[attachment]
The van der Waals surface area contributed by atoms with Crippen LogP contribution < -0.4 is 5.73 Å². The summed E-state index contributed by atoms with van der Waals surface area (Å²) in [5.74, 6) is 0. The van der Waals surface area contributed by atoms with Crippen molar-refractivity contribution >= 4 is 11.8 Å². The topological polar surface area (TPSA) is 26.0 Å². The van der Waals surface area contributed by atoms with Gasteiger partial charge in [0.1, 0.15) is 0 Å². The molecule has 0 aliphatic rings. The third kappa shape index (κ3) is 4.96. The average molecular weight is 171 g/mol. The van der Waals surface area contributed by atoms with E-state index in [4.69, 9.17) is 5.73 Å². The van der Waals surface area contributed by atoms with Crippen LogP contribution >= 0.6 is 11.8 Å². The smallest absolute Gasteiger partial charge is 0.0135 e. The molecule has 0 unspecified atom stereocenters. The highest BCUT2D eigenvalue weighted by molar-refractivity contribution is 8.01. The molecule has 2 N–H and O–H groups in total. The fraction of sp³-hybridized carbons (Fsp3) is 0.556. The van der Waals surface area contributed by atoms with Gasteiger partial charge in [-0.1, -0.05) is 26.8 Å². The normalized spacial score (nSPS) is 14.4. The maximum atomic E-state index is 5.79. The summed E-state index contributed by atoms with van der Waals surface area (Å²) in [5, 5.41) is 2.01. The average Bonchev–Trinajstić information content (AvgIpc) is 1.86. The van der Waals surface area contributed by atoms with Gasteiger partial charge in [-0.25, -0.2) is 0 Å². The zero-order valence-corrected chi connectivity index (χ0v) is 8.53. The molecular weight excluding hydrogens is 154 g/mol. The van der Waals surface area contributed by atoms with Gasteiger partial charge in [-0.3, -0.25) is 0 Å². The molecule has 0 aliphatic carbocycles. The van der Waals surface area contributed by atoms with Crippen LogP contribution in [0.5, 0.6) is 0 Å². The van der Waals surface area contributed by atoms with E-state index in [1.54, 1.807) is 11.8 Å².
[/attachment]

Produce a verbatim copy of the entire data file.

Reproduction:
The van der Waals surface area contributed by atoms with Crippen LogP contribution < -0.4 is 5.73 Å². The summed E-state index contributed by atoms with van der Waals surface area (Å²) in [5.74, 6) is 0. The van der Waals surface area contributed by atoms with Crippen molar-refractivity contribution >= 4 is 11.8 Å². The topological polar surface area (TPSA) is 26.0 Å². The van der Waals surface area contributed by atoms with Gasteiger partial charge in [0.1, 0.15) is 0 Å². The molecule has 0 aliphatic rings. The third kappa shape index (κ3) is 4.96. The average molecular weight is 171 g/mol. The van der Waals surface area contributed by atoms with E-state index in [4.69, 9.17) is 5.73 Å². The van der Waals surface area contributed by atoms with Crippen LogP contribution >= 0.6 is 11.8 Å². The smallest absolute Gasteiger partial charge is 0.0135 e. The molecule has 0 unspecified atom stereocenters. The highest BCUT2D eigenvalue weighted by molar-refractivity contribution is 8.01. The molecule has 2 N–H and O–H groups in total. The fraction of sp³-hybridized carbons (Fsp3) is 0.556. The van der Waals surface area contributed by atoms with Gasteiger partial charge in [-0.1, -0.05) is 26.8 Å². The normalized spacial score (nSPS) is 14.4. The maximum atomic E-state index is 5.79. The summed E-state index contributed by atoms with van der Waals surface area (Å²) in [5, 5.41) is 2.01. The average Bonchev–Trinajstić information content (AvgIpc) is 1.86. The van der Waals surface area contributed by atoms with Gasteiger partial charge in [-0.25, -0.2) is 0 Å². The zero-order valence-corrected chi connectivity index (χ0v) is 8.53. The molecular weight excluding hydrogens is 154 g/mol. The van der Waals surface area contributed by atoms with Gasteiger partial charge in [-0.3, -0.25) is 0 Å². The molecule has 0 aliphatic carbocycles. The van der Waals surface area contributed by atoms with Crippen LogP contribution in [0.5, 0.6) is 0 Å². The van der Waals surface area contributed by atoms with E-state index in [1.54, 1.807) is 11.8 Å².